I was watching Master Class on Oprah’s new network, OWN, last night. The featured guest was Diane Sawyer, a journalist I used to want to be like. I always thought I would go into Journalism but picked Finance on the advice of a man I was dating at the time. He said Journalism was too crowded, competitive, and almost never panned out. I listen to him and to this day, wish I had not.
Anyway, we’ll save all of that for a pity post one day!
In the first segment, Ms. Sawyer told of a man who asked his son every day after school “Did you ask any good questions today?” Just as it impacted her at that time, the story impacted me. Created an “Aha” moment, if you will. She talked of how this method of parenting kept the boy’s childlike curiosity fresh and active, instead of letting it fade and drift off in a school world where memorization and having the same answers is key to passing.
I thought about her story for a long time. And I wondered if I encourage my kids to ask questions, or just to answer mine.
Do I create an environment where their curiosity is peaked every single day, with every single instance? Or am I too busy “doing things” to do more than answer a question they have. And how often a do I explain things to them and then brush off their questions as “you were not listening” instead of a common curiosity to have it explained differently?
By the time I took an honest insight into how I am helping them to develop their imaginations, I was a little teary eyed. I know I am not doing the best job. I am too inundated with “No” and “Don’t do that” and “Stop that” to be of any use to their creativity. And when they do color a picture or build something, I stop after asking what it is. Instead, I should keep going. Ask them it’s name, or where it lives, or how they came up with the idea. Have them ask me questions about things they don’t understand. LISTEN to them. Really listen.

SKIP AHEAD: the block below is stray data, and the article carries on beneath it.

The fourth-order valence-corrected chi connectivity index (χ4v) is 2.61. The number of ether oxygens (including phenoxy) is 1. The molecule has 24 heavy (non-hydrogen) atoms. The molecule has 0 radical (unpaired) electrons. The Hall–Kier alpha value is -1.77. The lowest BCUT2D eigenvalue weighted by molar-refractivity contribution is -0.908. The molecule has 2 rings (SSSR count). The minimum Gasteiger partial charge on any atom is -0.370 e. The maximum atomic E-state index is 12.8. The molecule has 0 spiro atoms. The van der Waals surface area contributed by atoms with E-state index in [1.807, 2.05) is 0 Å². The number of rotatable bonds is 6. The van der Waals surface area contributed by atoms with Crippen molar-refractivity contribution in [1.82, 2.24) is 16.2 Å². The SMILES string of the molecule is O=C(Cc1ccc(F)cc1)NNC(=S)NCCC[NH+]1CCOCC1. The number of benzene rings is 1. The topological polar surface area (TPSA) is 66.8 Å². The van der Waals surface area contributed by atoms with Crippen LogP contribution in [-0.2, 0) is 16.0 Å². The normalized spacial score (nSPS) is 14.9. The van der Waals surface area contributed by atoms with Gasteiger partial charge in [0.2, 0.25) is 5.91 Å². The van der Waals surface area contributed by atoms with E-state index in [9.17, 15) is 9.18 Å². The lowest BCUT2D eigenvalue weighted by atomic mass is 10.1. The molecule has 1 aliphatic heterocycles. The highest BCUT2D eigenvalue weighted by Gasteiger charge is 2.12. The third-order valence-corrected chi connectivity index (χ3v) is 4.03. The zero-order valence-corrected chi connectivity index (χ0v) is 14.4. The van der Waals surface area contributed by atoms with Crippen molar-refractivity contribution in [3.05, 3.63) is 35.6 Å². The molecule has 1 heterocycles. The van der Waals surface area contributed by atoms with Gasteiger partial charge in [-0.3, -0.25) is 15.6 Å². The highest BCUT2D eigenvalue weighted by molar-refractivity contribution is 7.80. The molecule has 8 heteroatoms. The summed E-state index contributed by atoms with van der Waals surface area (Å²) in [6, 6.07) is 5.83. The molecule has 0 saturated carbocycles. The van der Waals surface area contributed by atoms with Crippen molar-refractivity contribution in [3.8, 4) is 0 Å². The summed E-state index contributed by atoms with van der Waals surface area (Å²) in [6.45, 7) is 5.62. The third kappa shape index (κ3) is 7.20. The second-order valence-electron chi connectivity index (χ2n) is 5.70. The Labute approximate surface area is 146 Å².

And answer with more than one word.
Maybe by doing this, and doing it consistently, I will be able to feed their drive, ambition, and desire to learn more about their world, their passions, and their dreams. Instead of wanting to be something and choosing something else because “your dream is too hard to achieve”.
So, I am making a commitment, just as that father did, to ask my children if they have any questions. Instead of always telling them that I have all of the answers. Maybe, in turn, I’ll awaken the curiosity again in me.
**Originally Published Jan 7, 2011**